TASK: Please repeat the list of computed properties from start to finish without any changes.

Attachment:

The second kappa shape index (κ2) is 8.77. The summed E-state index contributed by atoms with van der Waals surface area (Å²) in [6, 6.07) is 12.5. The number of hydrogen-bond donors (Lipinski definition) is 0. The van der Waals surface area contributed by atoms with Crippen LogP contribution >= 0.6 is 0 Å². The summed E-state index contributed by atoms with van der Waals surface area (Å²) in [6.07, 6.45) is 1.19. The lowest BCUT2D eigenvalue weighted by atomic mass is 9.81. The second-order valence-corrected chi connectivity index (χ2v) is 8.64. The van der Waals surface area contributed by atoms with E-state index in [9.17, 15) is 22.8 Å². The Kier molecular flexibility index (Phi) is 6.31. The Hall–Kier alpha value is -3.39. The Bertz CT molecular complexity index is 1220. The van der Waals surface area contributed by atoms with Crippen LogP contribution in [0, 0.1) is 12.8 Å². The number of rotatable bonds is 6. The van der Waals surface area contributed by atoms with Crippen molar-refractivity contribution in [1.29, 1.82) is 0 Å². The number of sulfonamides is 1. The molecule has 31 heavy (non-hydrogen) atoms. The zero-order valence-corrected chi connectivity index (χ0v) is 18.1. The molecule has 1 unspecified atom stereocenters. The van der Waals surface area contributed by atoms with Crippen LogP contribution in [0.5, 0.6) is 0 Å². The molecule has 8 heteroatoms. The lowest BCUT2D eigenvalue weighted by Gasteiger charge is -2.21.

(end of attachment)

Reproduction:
The second kappa shape index (κ2) is 8.77. The summed E-state index contributed by atoms with van der Waals surface area (Å²) in [6, 6.07) is 12.5. The number of hydrogen-bond donors (Lipinski definition) is 0. The van der Waals surface area contributed by atoms with Crippen LogP contribution >= 0.6 is 0 Å². The summed E-state index contributed by atoms with van der Waals surface area (Å²) in [6.07, 6.45) is 1.19. The lowest BCUT2D eigenvalue weighted by atomic mass is 9.81. The second-order valence-corrected chi connectivity index (χ2v) is 8.64. The van der Waals surface area contributed by atoms with E-state index in [9.17, 15) is 22.8 Å². The Kier molecular flexibility index (Phi) is 6.31. The Hall–Kier alpha value is -3.39. The Bertz CT molecular complexity index is 1220. The van der Waals surface area contributed by atoms with Crippen LogP contribution in [0, 0.1) is 12.8 Å². The number of rotatable bonds is 6. The van der Waals surface area contributed by atoms with Crippen molar-refractivity contribution in [1.29, 1.82) is 0 Å². The number of sulfonamides is 1. The molecule has 31 heavy (non-hydrogen) atoms. The zero-order valence-corrected chi connectivity index (χ0v) is 18.1. The molecule has 1 unspecified atom stereocenters. The van der Waals surface area contributed by atoms with Crippen LogP contribution in [0.5, 0.6) is 0 Å². The molecule has 8 heteroatoms. The lowest BCUT2D eigenvalue weighted by Gasteiger charge is -2.21.